God bless you. I forgot to tell you that yesterday was sent me a narrative printed, with all the circumstances of Mr Harley's stabbing. I had not time to do it myself, so I sent my hints to the author of the Atalantis, * and she has cooked it into a sixpenny pamphlet, in her own style, only the first page is left as I was beginning it. But I was afraid of disobliging Mr Harley or Mr St John in one critical point about it, † and so would not do it myself. It is worth your reading, for the circumstances are all true. My chest of Florence was sent me this morning, and cost me seven and sixpence to two servants. I would give two guineas you had it, &c.

17. I was so out of order with my head this morning, that I was going to send my excuses to my lord-keeper; but however I got up at eleven, and walked there after two, and staid till eight. There was Sir Thomas Mansel, Prior, George Granville, and Mr Cæsar, and we were very merry. My head is still wrong, but I have had no formal fit, only I totter a little. I have left off snuff altogether. I have a noble roll of tobacco for grating, very good. Shall I send it to MD, if she likes that sort? My lord-keeper and our this day's company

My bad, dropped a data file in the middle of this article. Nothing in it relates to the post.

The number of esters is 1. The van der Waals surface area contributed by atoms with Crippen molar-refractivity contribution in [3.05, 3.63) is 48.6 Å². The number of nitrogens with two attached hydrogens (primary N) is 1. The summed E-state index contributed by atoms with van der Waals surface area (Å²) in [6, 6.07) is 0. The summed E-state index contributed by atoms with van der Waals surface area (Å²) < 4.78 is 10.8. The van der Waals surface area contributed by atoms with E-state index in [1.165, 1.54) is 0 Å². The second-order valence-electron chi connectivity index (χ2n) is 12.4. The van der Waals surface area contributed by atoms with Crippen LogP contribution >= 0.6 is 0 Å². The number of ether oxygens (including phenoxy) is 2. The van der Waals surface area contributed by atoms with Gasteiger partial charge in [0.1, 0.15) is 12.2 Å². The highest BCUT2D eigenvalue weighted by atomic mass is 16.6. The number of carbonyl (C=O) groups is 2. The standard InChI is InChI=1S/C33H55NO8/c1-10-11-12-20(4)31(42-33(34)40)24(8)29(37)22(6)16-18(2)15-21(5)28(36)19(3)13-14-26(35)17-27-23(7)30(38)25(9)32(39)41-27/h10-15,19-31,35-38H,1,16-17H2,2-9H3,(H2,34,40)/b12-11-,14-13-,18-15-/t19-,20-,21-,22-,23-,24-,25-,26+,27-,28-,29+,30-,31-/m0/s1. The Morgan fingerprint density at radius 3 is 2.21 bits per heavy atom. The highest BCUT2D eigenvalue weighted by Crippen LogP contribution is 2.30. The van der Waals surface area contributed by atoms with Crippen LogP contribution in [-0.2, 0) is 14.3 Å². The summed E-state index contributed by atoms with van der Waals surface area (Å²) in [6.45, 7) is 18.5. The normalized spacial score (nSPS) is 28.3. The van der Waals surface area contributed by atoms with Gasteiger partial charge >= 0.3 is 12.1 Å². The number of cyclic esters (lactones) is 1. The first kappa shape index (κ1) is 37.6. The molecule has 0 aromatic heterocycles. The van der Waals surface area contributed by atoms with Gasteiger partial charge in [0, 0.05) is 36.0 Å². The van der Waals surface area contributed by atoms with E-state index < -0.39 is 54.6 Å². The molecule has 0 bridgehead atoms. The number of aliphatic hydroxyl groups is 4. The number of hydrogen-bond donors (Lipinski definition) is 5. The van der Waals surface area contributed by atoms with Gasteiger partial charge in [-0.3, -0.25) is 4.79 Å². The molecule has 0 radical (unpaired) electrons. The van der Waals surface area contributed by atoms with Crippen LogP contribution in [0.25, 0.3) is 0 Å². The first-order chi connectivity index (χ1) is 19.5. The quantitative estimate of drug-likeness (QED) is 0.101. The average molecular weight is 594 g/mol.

* Mrs Manley, author of a scandalous private history called the Atalantis. She was now an author by profession, wrote several papers of the Examiner after it was given up by Swift, and did other literary drudgery for administration. See the pamphlet al

luded to in the Appendix to Swift's political pieces.

+ This critical point was to whom the compliment should be given of the main object of France's dread, and consequently of Guiscard's attempt. For although Harley was the person stabbed, yet the secretary, who had been an old acquaintance of Guiscard, and companion of his debaucheries, was the main object of his re